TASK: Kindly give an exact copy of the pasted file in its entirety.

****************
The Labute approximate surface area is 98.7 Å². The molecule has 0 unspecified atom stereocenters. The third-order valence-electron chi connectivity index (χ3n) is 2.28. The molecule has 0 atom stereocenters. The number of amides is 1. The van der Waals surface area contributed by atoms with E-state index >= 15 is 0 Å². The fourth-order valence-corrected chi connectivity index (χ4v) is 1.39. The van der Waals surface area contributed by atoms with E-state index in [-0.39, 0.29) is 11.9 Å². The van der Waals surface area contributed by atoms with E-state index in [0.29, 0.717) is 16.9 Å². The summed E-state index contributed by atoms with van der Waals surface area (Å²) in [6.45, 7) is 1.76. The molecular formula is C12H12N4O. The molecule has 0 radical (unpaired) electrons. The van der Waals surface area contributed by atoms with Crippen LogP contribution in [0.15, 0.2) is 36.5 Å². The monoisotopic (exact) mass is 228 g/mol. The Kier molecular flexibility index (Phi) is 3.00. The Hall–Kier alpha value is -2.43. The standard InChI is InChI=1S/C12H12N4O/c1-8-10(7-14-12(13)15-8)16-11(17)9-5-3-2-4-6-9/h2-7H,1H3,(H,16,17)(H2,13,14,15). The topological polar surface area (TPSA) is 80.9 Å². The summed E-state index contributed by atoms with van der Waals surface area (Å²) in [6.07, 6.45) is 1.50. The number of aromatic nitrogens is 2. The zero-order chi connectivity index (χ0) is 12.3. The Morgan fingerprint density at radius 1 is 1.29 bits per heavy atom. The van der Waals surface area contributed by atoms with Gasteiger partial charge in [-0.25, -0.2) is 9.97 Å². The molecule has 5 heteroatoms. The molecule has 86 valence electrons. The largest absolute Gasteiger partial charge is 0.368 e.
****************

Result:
The Labute approximate surface area is 98.7 Å². The molecule has 0 unspecified atom stereocenters. The third-order valence-electron chi connectivity index (χ3n) is 2.28. The molecule has 0 atom stereocenters. The number of amides is 1. The van der Waals surface area contributed by atoms with E-state index >= 15 is 0 Å². The fourth-order valence-corrected chi connectivity index (χ4v) is 1.39. The van der Waals surface area contributed by atoms with E-state index in [-0.39, 0.29) is 11.9 Å². The van der Waals surface area contributed by atoms with E-state index in [0.29, 0.717) is 16.9 Å². The summed E-state index contributed by atoms with van der Waals surface area (Å²) in [6.45, 7) is 1.76. The molecular formula is C12H12N4O. The molecule has 0 radical (unpaired) electrons. The van der Waals surface area contributed by atoms with Crippen LogP contribution in [0.15, 0.2) is 36.5 Å². The monoisotopic (exact) mass is 228 g/mol. The Kier molecular flexibility index (Phi) is 3.00. The Hall–Kier alpha value is -2.43. The standard InChI is InChI=1S/C12H12N4O/c1-8-10(7-14-12(13)15-8)16-11(17)9-5-3-2-4-6-9/h2-7H,1H3,(H,16,17)(H2,13,14,15). The topological polar surface area (TPSA) is 80.9 Å². The summed E-state index contributed by atoms with van der Waals surface area (Å²) in [6.07, 6.45) is 1.50. The number of aromatic nitrogens is 2. The zero-order chi connectivity index (χ0) is 12.3. The Morgan fingerprint density at radius 1 is 1.29 bits per heavy atom. The van der Waals surface area contributed by atoms with Gasteiger partial charge in [-0.25, -0.2) is 9.97 Å². The molecule has 5 heteroatoms. The molecule has 86 valence electrons. The largest absolute Gasteiger partial charge is 0.368 e.